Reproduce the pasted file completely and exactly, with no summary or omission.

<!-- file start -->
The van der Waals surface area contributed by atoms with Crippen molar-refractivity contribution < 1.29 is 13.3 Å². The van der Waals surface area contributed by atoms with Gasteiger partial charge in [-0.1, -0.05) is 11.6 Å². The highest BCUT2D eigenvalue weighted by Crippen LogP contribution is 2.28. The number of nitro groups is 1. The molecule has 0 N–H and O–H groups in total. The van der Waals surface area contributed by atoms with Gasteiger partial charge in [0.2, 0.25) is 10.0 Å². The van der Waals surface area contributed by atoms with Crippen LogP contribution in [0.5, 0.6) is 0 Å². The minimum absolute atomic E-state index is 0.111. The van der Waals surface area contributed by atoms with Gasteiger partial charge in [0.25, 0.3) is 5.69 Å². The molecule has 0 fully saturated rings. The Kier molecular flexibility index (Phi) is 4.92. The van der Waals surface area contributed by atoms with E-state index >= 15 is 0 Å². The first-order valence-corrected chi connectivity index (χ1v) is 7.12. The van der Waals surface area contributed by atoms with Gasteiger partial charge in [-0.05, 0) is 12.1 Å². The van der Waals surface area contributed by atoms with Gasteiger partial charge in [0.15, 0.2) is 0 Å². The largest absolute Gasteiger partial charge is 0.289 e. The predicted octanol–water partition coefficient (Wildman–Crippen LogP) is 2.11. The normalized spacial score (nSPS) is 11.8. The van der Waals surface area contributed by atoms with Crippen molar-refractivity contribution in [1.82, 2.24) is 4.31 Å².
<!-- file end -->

The van der Waals surface area contributed by atoms with Crippen molar-refractivity contribution < 1.29 is 13.3 Å². The van der Waals surface area contributed by atoms with Gasteiger partial charge in [-0.1, -0.05) is 11.6 Å². The highest BCUT2D eigenvalue weighted by Crippen LogP contribution is 2.28. The number of nitro groups is 1. The molecule has 0 N–H and O–H groups in total. The van der Waals surface area contributed by atoms with Gasteiger partial charge in [0.2, 0.25) is 10.0 Å². The van der Waals surface area contributed by atoms with Crippen LogP contribution in [0.5, 0.6) is 0 Å². The minimum absolute atomic E-state index is 0.111. The van der Waals surface area contributed by atoms with Gasteiger partial charge in [0.25, 0.3) is 5.69 Å². The molecule has 0 fully saturated rings. The Kier molecular flexibility index (Phi) is 4.92. The van der Waals surface area contributed by atoms with E-state index >= 15 is 0 Å². The first-order valence-corrected chi connectivity index (χ1v) is 7.12. The van der Waals surface area contributed by atoms with Gasteiger partial charge in [-0.05, 0) is 12.1 Å². The van der Waals surface area contributed by atoms with Gasteiger partial charge in [0.15, 0.2) is 0 Å². The largest absolute Gasteiger partial charge is 0.289 e. The predicted octanol–water partition coefficient (Wildman–Crippen LogP) is 2.11. The normalized spacial score (nSPS) is 11.8. The van der Waals surface area contributed by atoms with Crippen molar-refractivity contribution in [1.82, 2.24) is 4.31 Å².